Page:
Several months of planning and deep collaboration with AWS enabled Discovery Education to innovatively integrate Amazon Personalize technology into the “Just For You” area of its K-12 platform. The “Just For You” row connects educators to a unique, personalized set of resources based on the grade level taught, preferences, and assets used in the past.

“For some time, educators have desired more resources to help personalize teaching and learning. ML technology is already being used to curate our entertainment experiences, help with workforce productivity, and more, and it’s exciting to see this innovation is being integrated into classrooms,” said Alec Chalmers, Director, EdTech and GovTech Markets at AWS.

From DSC:
It looks like Amazon continues to make inroads into the education space. Team up this type of recommendation engine with an AI that’s pulling the latest skills that are needed for — and embedded within — job descriptions and you have a learning powerhouse. 

Disruption ahead…?

 

Learning from the living class room
Also see:

  • How Machine Learning Is Having an Impact on Education — from techlearning.com by Erik Ofgang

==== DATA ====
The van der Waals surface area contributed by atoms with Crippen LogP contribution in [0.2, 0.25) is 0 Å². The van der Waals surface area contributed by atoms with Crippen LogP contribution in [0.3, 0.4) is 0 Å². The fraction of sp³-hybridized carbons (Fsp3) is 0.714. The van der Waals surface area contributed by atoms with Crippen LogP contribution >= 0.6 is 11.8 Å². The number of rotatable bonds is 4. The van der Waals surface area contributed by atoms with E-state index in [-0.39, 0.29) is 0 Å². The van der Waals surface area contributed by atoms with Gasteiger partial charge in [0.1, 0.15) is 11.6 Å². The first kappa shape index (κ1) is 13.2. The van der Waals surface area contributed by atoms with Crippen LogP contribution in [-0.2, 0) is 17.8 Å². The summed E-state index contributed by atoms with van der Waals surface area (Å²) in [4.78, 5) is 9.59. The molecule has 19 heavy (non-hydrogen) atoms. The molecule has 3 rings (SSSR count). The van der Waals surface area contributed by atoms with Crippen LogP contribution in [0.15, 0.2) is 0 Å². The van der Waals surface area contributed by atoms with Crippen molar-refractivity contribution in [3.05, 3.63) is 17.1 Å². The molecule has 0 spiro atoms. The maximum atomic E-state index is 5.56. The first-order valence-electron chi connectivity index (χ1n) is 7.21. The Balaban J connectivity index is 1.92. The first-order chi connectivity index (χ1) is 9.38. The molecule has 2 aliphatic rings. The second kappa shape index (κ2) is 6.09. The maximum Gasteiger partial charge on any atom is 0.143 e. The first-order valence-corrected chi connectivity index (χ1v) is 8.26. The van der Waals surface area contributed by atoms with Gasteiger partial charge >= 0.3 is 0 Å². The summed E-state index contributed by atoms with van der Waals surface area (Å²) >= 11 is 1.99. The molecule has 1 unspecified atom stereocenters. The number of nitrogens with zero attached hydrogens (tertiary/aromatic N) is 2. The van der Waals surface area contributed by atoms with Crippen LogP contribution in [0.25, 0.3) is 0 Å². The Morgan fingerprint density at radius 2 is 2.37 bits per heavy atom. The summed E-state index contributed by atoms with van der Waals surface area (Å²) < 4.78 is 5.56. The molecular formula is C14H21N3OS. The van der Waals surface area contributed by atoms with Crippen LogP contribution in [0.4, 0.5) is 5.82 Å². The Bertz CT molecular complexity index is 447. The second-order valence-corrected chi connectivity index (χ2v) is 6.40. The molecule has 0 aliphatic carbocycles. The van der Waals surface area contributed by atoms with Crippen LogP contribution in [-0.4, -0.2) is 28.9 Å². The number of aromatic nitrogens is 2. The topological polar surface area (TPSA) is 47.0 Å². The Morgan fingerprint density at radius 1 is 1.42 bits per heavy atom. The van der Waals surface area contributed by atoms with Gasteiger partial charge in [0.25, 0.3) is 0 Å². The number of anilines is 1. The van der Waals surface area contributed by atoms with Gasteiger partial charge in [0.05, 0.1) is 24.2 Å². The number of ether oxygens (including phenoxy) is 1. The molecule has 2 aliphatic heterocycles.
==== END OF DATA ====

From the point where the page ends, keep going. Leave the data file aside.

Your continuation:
Discovery Education has partnered with Amazon Web Services to enhance its platform with machine learning. It’s one of many ways machine learning is being used in K-12 today.
 

Amazon offers to pay college tuition for most US workers — from cnn.com by Nathaniel Meyersohn

Excerpt:

New York (CNN Business)Amazon is offering to cover four-year college tuition for most of its approximately 750,000 hourly workers in the United States, the latest major employer to offer the perk to attract and retain hourly employees in a tight job market.

Starting in January, Amazon for the first time will pay for tuition, fees and books for warehouse, transportation and other hourly employees who want to pursue bachelor’s degrees. It will also begin covering high school diploma programs, GED’s and English as a Second Language (ESL) certifications for employees.

Amazon (AMZN) has not finalized a list of colleges workers will be eligible to attend using the benefit.

 
© 2022 | Daniel Christian